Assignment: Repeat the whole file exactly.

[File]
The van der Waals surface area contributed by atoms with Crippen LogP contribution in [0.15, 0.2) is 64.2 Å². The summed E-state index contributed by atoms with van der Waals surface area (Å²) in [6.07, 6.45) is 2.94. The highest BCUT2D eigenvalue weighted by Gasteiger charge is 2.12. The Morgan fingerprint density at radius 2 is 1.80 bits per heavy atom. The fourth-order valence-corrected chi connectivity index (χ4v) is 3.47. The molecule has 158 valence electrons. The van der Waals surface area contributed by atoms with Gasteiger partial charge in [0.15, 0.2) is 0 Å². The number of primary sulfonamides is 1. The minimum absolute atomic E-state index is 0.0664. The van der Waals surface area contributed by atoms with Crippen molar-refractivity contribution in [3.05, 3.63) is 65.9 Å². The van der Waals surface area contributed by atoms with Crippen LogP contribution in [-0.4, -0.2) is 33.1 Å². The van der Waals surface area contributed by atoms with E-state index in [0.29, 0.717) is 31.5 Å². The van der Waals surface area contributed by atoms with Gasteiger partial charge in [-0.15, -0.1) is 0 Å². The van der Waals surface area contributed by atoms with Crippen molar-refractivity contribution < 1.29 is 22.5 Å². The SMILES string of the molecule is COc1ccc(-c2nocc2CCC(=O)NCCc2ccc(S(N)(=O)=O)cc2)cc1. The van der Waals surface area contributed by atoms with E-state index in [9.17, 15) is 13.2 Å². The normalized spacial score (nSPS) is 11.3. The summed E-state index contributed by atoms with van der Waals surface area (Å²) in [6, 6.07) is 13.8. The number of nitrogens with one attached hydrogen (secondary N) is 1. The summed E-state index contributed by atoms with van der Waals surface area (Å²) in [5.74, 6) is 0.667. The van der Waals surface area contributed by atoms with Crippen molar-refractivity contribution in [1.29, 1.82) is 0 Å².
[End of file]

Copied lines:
The van der Waals surface area contributed by atoms with Crippen LogP contribution in [0.15, 0.2) is 64.2 Å². The summed E-state index contributed by atoms with van der Waals surface area (Å²) in [6.07, 6.45) is 2.94. The highest BCUT2D eigenvalue weighted by Gasteiger charge is 2.12. The Morgan fingerprint density at radius 2 is 1.80 bits per heavy atom. The fourth-order valence-corrected chi connectivity index (χ4v) is 3.47. The molecule has 158 valence electrons. The van der Waals surface area contributed by atoms with Gasteiger partial charge in [0.15, 0.2) is 0 Å². The number of primary sulfonamides is 1. The minimum absolute atomic E-state index is 0.0664. The van der Waals surface area contributed by atoms with Crippen molar-refractivity contribution in [3.05, 3.63) is 65.9 Å². The van der Waals surface area contributed by atoms with Crippen LogP contribution in [-0.4, -0.2) is 33.1 Å². The van der Waals surface area contributed by atoms with E-state index in [0.29, 0.717) is 31.5 Å². The van der Waals surface area contributed by atoms with Gasteiger partial charge in [-0.15, -0.1) is 0 Å². The van der Waals surface area contributed by atoms with Crippen molar-refractivity contribution < 1.29 is 22.5 Å². The SMILES string of the molecule is COc1ccc(-c2nocc2CCC(=O)NCCc2ccc(S(N)(=O)=O)cc2)cc1. The van der Waals surface area contributed by atoms with E-state index in [9.17, 15) is 13.2 Å². The normalized spacial score (nSPS) is 11.3. The summed E-state index contributed by atoms with van der Waals surface area (Å²) in [6, 6.07) is 13.8. The number of nitrogens with one attached hydrogen (secondary N) is 1. The summed E-state index contributed by atoms with van der Waals surface area (Å²) in [5.74, 6) is 0.667. The van der Waals surface area contributed by atoms with Crippen molar-refractivity contribution in [1.29, 1.82) is 0 Å².